Last month, I delivered a lecture at Ushaw College at the invitation of the Centre of Catholic Studies, part of the department of theology at Durham University. Before delivering my lecture, I was given a tour and was astonished by Ushaw’s architectural and artistic treasures. They include chapels and liturgical artefacts designed by the Pugins, exquisite chalices, reliquaries and vestments; and a unique collection of rare books in the library – among them a first edition of St Ignatius Loyola’s Spiritual Exercises.
Yet I was also a little disheartened because the unused chapels and empty corridors of Ushaw brought home to me that the heroic phase of English Catholicism is well and truly ended. In the reign of Elizabeth I, English Catholics were excluded from Oxford and Cambridge. Cardinal William Allen therefore founded a college at Douai in the Spanish Netherlands, later annexed by France. During the 17th and 18th century, Douai provided a Catholic education for recusant Catholics and, above all, a training for English priests.
With the persecution that came following the French Revolution of 1789, the faculty and students of Douai fled to England, and in 1808 established a seminary in a Georgian house on a windswept hill five miles from the city of Durham. Ushaw flourished as a seminary for 150 years. At the time of the college’s 150th anniversary in 1958, 400 seminarians were in training at the college. Now two priests remain in residence, both old.
My lecture was on the relationship between history and fiction. My argument went as follows… Our understanding of who we are is moulded by our understanding of our past. Yet often that understanding is distorted or even falsified by the prejudices of authors – not just historians such as Lord Macaulay or Thomas Carlyle, but also novelists such as Charles Dickens, whose A Tale of Two Cities was, wrote the critic George Woodcock, “dark with the shadows of his own past, and dominated by preoccupations inherited from his childhood”.
And what of the rosy view of the British Empire established by novelists such as Rudyard Kipling, H Rider Haggard and Edgar Wallace? Wallace’s Sanders of the River, a bestseller in its day, epitomised what the French imperialists called their mission civilisatrice and the British “the white man’s burden”.
“Before the English came,” wrote Wallace, “there were many wars, tribe against tribe, people against people. There were battles, murders, raidings and wholesale crucifixions, but the British changed all that. There was peace in the land.”
Contrast this with what we now know about, say, our empire in India from William Dalrymple’s The Last Mughal, or Ferdinand Mount’s The Tears of the Rajas. Here there was no mission civilisatrice but rather a ruthless plunder of a delicate if effete culture to extract the maximum profit for the shareholders of the British East India Company in London.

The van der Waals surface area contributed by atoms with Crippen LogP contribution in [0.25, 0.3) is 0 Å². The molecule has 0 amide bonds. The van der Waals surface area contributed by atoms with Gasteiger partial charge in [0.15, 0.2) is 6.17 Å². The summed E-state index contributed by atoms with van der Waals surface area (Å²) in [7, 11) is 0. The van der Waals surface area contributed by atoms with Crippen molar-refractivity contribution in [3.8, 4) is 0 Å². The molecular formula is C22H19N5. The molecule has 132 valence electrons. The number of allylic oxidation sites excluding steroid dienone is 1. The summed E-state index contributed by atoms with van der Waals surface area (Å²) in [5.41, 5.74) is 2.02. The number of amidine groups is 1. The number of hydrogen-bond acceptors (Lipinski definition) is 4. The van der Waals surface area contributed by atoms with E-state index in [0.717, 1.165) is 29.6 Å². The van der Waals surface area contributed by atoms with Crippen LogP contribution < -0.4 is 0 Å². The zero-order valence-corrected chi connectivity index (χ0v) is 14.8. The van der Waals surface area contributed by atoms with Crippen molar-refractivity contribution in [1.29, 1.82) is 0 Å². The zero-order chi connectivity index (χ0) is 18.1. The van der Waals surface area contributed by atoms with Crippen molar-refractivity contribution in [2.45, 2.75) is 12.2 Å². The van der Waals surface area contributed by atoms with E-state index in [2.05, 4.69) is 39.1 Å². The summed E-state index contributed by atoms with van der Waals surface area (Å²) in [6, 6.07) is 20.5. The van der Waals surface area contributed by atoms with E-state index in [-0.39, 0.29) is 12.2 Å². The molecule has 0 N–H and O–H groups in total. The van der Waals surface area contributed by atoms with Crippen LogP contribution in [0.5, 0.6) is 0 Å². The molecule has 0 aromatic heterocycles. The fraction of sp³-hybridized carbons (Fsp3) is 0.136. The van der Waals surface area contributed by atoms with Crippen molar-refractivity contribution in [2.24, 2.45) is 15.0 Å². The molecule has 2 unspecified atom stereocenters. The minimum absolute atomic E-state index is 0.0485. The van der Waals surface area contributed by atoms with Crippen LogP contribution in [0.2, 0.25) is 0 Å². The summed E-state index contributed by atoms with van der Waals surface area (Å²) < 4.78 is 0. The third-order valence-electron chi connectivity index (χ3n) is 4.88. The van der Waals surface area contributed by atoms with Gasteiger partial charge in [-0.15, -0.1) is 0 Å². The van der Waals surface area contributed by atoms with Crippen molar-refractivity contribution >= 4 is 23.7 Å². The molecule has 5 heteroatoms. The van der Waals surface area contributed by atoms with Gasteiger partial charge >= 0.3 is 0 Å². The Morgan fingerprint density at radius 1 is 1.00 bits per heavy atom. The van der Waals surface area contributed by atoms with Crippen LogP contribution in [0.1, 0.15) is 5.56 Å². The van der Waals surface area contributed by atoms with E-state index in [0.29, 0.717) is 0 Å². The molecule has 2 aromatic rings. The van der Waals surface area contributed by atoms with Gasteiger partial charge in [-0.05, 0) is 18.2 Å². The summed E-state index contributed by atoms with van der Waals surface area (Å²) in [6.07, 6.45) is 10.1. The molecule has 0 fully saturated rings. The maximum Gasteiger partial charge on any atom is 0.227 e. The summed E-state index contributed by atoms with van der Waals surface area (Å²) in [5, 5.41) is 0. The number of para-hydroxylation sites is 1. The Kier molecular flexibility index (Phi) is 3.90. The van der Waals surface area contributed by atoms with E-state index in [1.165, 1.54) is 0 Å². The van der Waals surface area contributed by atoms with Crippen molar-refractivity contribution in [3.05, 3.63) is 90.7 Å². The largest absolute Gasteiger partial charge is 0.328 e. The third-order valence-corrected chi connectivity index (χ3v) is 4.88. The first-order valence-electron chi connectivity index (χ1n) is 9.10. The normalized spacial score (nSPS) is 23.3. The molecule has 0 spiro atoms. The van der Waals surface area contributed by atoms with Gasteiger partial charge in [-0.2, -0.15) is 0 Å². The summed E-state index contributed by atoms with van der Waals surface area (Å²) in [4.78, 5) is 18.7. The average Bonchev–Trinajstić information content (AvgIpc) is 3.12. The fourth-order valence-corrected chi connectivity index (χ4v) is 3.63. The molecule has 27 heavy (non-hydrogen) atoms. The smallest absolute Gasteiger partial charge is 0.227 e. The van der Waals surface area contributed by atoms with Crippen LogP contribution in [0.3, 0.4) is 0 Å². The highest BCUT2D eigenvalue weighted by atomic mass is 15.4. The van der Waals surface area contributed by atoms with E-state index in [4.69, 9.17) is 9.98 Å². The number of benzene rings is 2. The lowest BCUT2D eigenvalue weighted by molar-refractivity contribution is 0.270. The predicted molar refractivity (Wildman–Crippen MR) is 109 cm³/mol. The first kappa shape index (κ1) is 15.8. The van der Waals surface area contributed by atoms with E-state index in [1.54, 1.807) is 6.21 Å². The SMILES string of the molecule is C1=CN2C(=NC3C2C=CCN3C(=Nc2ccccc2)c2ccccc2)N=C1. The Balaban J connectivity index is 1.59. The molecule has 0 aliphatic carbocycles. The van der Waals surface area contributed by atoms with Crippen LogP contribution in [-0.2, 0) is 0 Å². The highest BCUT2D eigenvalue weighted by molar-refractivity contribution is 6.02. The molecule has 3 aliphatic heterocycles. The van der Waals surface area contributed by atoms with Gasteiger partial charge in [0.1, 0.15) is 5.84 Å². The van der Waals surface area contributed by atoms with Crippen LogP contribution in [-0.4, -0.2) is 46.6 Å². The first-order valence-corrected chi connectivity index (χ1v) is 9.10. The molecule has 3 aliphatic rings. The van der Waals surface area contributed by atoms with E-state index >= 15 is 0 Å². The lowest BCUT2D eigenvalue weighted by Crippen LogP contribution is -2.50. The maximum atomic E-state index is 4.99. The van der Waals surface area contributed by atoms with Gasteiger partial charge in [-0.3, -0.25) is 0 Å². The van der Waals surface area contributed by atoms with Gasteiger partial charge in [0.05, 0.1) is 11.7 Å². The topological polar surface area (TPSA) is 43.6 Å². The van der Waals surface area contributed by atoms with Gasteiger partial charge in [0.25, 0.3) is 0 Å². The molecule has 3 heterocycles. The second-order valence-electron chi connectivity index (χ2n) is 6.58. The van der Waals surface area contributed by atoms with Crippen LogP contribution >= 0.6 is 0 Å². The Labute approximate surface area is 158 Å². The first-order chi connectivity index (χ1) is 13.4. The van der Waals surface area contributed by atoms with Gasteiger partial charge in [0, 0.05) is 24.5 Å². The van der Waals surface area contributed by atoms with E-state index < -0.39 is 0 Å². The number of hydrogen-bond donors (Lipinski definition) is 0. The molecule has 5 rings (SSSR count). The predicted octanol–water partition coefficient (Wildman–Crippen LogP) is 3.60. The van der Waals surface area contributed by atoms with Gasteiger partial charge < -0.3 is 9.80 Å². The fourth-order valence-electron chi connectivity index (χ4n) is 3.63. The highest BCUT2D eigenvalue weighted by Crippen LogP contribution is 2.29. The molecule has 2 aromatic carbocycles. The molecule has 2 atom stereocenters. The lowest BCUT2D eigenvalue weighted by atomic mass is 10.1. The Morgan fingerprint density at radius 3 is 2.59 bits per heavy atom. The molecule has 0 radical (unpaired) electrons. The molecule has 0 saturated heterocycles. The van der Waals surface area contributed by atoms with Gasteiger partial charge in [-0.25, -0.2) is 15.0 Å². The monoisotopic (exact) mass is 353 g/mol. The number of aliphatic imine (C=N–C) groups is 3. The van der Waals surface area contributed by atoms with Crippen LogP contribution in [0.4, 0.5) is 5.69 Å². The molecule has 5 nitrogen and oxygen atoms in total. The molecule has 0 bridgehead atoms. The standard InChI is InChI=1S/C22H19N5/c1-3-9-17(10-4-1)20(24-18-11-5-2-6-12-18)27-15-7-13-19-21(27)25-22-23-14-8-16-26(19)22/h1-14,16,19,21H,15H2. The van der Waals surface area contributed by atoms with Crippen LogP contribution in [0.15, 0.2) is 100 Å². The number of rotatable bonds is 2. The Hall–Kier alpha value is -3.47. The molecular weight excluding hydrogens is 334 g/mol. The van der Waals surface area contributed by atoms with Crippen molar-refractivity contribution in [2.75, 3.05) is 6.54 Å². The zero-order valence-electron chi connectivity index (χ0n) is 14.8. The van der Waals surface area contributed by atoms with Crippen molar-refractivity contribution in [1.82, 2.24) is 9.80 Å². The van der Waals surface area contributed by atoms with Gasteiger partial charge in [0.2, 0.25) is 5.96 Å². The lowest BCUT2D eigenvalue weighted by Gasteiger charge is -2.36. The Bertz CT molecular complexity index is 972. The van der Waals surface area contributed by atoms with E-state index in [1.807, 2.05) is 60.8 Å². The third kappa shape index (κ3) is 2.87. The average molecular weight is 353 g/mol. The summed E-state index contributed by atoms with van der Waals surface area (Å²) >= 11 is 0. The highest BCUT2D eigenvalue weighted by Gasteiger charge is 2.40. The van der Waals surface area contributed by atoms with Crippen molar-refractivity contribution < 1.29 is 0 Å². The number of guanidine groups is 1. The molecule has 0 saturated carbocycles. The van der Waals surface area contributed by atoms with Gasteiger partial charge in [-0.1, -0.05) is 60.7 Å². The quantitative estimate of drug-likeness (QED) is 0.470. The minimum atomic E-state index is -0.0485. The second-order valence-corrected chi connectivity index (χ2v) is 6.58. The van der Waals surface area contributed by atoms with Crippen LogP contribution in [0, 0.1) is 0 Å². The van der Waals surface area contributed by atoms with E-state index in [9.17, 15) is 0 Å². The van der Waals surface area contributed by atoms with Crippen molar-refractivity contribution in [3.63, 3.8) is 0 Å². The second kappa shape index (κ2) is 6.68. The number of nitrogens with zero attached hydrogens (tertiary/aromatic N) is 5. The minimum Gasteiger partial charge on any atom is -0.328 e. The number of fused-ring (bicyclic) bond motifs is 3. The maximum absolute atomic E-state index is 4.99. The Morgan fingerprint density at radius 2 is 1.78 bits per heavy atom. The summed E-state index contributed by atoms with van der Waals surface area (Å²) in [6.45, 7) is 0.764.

The revenge taken after the suppression of the Indian mutiny – mass executions, mutilations, tens of thousands hanged or blown from a gun – can be compared to the German treatment of Poles after the Warsaw Uprising. But it has not affected our confidence that we have been (and remain) a force for good in the world.
Then there is the treatment of the Catholic Church in contemporary fiction. Kate Mosse’s bestselling novel Labyrinth appears to disregard the truths established about the Cathars by Jonathan Sumption in his The Albigensian Crusade; and the work of Eamon Duffy, Jack Scarisbrick, Christopher Haig and Richard Rex is flouted by Hilary Mantel in her novel Wolf Hall. Mantel has not disguised her dislike of the Catholic Church, stemming from her schooling in a convent, and has successfully projected her prejudice into her work, so that a whole generation now believes that Thomas More was a cruel, narrow-minded bigot.
How should a Catholic novelist counter such anti-Catholic propaganda? Not, I suggested, with Catholic propaganda. A duty to tell the truth takes precedence over a sense of loyalty to the Church. Jacques Maritain had considered the Church “bankrupt” in the late 18th century. But my research for my recent novel Scarpia had shown it was still a force for the good; and French Catholics had showed an astonishing heroism during the persecution that followed the Revolution of 1789.
And so back to Ushaw, which came into being as a result of that same persecution, and a student, John Lingard, who began his training for the priesthood at Douai and ended it at Ushaw. He later wrote a history of England whose impartiality was acknowledged even by Protestant historians. In writing it, said Lingard, “I had to watch with jealousy the secret workings of my own personal feelings and prepossessions. Such vigilance is a matter of necessity to every writer of history.” And, I would add, to every writer of historical fiction.
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